Turbine engine components are made of nickel (Ni)-based superalloys, the microstructure and composition of which has been tailored to minimize deleterious changes at high temperature (e.g., creep). The idea of coating the metal parts with a material with low thermal conductivity has been around since the late 1950s, and TBCs have been used since the 1980s, but it has been an ever-present challenge to make these coatings durable and prevent them from spalling (chipping off) after some time in operation (1). The structure of a state-of-the-art TBC consists of three layers (Fig. 1). The topmost layer is a ceramic material that constitutes the actual heat shield. The material of choice is yttria-stabilized zirconia (YSZ), because it possesses a unique combination of properties. First, doping ZrO2 with 6–8 wt%Y2O3 ensures that the resulting YSZ adopts the tetragonal phase at all temperatures of interest, so that thermal-cycling-induced phase transitions—which otherwise would occur in pure zirconia, causing stress buildup—are avoided. Second, YSZ has one of the lowest thermal conductivities of all ceramics, because it possesses an unusual defect structure that scatters phonons, thereby hindering heat transport. Third, despite being a ceramic, its coefficient of thermal expansion is well matched to that of the metal superalloy so that stress buildup due to thermal expansion mismatch is minimized. Finally, YSZ has a low density, which minimizes weight, and it is very hard and therefore quite resistant toward foreign-body physical damage (2, 3).A word about the mechanism of "foreign body physical damage" to turbines involves steam itself. When you hear someone using the term "clouds of steam" you are in fact listening to an oxymoron. Steam is clear and colorless; it is like air, invisible. Any "clouds" one sees associated with the presence of steam involves the condensation of steam to form small suspended drops of liquid water. The momentum of water can be quite abrasive, which is clear on a little reflection when one has been in a driving rain, where the water can collide with one's face in a way that is, if not painful, is at least uncomfortable. The commercial and consumer use of devices like power washers also shows that liquid water can be reasonably abrasive. In a large steam turbine system, where the steam and any liquid water that condenses in it can be traveling at very high velocities, it is possible to actually abrade the surfaces of turbines. This is a non-trivial point. I mention it because it is important to note that mechanical strength and resistance is also an issue. (In order to prevent this kind of damage, many steam type plants include a device called a "steam separator" in the line before the turbines.)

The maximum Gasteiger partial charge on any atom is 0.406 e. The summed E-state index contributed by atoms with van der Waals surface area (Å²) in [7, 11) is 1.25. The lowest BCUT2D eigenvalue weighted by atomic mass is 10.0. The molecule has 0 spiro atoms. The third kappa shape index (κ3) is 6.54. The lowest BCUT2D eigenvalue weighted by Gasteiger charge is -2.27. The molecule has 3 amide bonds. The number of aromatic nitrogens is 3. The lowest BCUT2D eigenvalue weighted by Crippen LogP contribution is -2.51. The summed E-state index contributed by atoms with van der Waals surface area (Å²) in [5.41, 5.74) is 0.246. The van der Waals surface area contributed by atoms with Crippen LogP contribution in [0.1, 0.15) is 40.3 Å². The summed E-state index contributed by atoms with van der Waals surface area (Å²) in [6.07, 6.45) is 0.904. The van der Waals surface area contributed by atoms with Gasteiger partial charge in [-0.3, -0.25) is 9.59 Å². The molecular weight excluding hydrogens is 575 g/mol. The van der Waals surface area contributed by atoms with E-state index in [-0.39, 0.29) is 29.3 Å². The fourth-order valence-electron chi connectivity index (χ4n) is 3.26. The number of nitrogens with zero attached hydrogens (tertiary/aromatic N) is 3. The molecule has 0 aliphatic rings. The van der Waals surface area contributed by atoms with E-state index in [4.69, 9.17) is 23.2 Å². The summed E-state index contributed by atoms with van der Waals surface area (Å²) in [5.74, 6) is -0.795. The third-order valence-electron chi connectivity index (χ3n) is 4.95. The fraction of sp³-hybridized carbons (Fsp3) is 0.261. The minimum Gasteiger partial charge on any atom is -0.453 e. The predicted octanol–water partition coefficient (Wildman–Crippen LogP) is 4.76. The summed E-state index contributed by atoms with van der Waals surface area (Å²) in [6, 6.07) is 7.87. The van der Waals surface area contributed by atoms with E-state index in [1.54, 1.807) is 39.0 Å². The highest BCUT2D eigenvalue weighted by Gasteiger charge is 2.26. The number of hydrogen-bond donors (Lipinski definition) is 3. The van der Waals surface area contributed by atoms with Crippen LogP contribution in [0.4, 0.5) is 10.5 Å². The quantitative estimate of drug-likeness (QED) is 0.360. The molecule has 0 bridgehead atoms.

One tries to minimize the presence of condensate my manipulating via engineering and heat flow via operating conditions the presence of condensates, of course, since almost by definition they will reduce turbine efficiency.